you don’t do it for too long. Then the answer is probably yes. It will give you a small benefit. However, if you haven’t
done any hard training or if you’re someone who
can’t hold yourself back when you go out on the bike
or don’t have much spare time or it’s tipping it down with rain. Then you’re probably not going
to get much benefit at all. – Well, fair enough then. Dan, that has been an education. I must just echo that last point though. That if you do not do
a proper recovery ride and your not training either then actually you are
just doing junk miles that serve no benefit whatsoever
and are only negative. So if you do a recovery ride
make sure you do it properly. With coffee and cake. – Yeah. Okay if you haven’t yet subscribed to the Global Cycle
Network you can do so now by clicking on the globe and then this next video
should show you how to get into a fatigued
state in the first place. And that you deserve recovery ride. Just down here are three sessions to help you improve your climbing. – Yeah. Or, how about this one down
here where we ask the pro’s what they do on recovery days. Are they doing it against Dan’s advice? – Quite possibly. – Say what, GCN is made for recovery day. Isn’t it? – Yeah. Pro’s don’t always do it right? Do they? – No. It’s funny enough, we didn’t do it right
until we were retired. Now we’re right every time. – (laughs)

100 comments on “How To Master A Recovery Ride

  1. Hey guys, any tips for people who's just recovered from a broken collarbone and wants to get back to cycling asap? Thanks!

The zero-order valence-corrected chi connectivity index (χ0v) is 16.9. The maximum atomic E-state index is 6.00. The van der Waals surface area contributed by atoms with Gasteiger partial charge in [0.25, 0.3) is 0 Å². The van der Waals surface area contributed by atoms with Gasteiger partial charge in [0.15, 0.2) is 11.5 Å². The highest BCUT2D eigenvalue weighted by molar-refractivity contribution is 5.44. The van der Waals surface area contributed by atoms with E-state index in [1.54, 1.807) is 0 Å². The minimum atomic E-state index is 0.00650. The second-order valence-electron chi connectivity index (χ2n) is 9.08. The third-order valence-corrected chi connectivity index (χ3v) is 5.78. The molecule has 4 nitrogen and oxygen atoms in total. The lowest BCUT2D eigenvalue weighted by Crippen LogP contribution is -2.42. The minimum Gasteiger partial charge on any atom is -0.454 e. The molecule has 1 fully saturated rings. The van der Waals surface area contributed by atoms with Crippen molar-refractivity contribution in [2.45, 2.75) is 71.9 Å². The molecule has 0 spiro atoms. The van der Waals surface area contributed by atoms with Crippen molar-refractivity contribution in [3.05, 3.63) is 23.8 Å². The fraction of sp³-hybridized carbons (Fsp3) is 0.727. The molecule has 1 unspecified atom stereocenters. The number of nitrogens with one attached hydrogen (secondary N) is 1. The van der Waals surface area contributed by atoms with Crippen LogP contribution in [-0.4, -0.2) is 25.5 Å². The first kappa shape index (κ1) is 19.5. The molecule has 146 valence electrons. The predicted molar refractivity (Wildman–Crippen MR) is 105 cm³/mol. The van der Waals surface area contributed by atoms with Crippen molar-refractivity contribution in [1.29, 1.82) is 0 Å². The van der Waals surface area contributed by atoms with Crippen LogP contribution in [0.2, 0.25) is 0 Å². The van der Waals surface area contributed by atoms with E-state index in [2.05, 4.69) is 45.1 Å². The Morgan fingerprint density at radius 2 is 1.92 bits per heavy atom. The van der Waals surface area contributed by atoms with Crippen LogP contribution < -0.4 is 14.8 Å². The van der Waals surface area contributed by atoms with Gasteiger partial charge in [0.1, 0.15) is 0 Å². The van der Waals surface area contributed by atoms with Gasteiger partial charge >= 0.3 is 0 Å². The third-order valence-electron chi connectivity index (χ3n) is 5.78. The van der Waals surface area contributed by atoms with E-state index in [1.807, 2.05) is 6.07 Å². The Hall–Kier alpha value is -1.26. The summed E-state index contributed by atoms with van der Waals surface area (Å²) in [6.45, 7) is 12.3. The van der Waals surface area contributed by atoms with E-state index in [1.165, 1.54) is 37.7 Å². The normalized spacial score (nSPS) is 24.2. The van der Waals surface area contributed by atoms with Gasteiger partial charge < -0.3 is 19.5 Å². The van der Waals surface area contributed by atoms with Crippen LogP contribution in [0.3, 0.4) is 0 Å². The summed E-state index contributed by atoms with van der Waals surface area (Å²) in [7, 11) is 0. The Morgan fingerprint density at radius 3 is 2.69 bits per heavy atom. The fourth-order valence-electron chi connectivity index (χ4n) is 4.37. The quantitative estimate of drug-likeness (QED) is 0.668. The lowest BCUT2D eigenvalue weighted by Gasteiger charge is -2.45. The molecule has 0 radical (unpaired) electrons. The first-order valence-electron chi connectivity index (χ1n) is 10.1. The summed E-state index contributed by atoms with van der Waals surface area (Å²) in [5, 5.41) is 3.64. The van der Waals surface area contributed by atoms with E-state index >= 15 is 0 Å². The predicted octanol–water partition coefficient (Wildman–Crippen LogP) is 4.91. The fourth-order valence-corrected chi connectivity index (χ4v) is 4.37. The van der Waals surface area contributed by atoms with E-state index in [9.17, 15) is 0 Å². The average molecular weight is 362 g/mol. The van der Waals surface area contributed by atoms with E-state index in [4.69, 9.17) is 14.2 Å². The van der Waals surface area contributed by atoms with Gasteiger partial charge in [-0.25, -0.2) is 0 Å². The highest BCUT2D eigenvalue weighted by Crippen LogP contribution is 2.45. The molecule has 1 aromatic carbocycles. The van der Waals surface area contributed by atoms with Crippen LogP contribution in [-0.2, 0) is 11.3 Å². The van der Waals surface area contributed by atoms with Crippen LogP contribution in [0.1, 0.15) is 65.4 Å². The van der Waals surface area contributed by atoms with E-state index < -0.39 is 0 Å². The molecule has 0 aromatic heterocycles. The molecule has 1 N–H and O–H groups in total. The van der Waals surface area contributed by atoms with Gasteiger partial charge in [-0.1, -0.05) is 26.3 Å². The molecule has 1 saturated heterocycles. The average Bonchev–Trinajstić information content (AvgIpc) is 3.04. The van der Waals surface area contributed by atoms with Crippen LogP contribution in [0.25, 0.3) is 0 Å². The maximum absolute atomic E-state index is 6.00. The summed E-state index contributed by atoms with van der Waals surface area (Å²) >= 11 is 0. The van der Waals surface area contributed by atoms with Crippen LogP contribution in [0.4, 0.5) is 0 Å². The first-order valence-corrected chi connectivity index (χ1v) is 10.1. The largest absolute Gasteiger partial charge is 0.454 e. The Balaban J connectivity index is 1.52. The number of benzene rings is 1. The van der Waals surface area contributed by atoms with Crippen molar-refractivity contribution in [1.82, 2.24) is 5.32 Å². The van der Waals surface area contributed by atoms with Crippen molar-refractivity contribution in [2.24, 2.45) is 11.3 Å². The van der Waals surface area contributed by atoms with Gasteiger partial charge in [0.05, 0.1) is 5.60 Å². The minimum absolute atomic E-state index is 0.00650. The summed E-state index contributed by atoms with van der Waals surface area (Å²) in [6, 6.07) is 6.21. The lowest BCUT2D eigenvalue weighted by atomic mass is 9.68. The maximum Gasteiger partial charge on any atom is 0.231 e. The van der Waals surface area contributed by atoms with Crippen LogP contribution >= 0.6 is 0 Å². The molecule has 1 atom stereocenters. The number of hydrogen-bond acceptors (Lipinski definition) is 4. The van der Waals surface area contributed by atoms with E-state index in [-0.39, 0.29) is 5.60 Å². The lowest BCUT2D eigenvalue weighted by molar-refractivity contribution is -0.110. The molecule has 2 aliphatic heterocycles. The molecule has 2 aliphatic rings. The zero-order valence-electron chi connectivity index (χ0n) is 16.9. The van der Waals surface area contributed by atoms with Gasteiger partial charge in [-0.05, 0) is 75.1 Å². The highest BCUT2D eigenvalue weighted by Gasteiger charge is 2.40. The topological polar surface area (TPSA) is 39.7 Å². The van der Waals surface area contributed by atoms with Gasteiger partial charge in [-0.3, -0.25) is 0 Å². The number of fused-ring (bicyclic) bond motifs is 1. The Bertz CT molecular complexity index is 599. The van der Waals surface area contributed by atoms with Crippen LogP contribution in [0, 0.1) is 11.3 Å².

2. Si, you messed up a bit mate. You are supposed be in a depleted state as by Dan, but you were having cake……Enjoy

  3. Interesting. Another IL-6 wild goose chase! A survey of the scientific literature shows IL-6 to be involved in every process. While the may have a sensitive biomarker for need for physical recovery it is not specific to any underlying disease or exercise modality.

  4. hi guys. When would it be sensible to replace a session with a recovery ride. I train well, and often have fridays off the bike completely. However, I struggle to know the difference when Im tired or 'over' tired…. obviously being fatigued is part of trying to improve…. Its hard to know when to suck up the fatigue and do a planned Z2 ride or back off and just do active recovery. Cheers

  5. Have tried this but I struggle with recovery rides. I always end up pushing the pace up, just can't help myself. It definitely takes a toll after a few days. Spinning out for an hour would help reset the body.

  6. Hi GCN! I like to go for a run in the morning and an easy ride in the afternoon/evening. Would that be a recovery ride?

  7. I appreciate that Si has his own style, but I struggle with the cap under the aero helmet. I think GCN either need to take it to the wind tunnel or ask "Hot or Not?" Looks warm but not cool—discuss.

  8. I find it odd that you guys so often are wearing long sleeves and tights, but NOT gloves! My hands are always the first thing to get cold.

  9. Staying below 50% FTP is hard, but my body needs it.  I need the 'flush' that spinning gives post-abuse.

  10. With the evidence of the "benefit" of recovery rides being so thin to begin with, how doing it improperly be "junk miles of no benefit and are only negative"? If I enjoy every moment on my bike, who cares if I'm doing it "properly". I have never ridden a junk mile in my life.

  11. Way I see it, there are two main benefits to recovery rides:
    – It's a way for you to get on the bike when you need to rest
    – It's a pleasant way of doing your stretching.

    You pretty much do a very long warmup session, get some fresh air and improve your day quality significantly.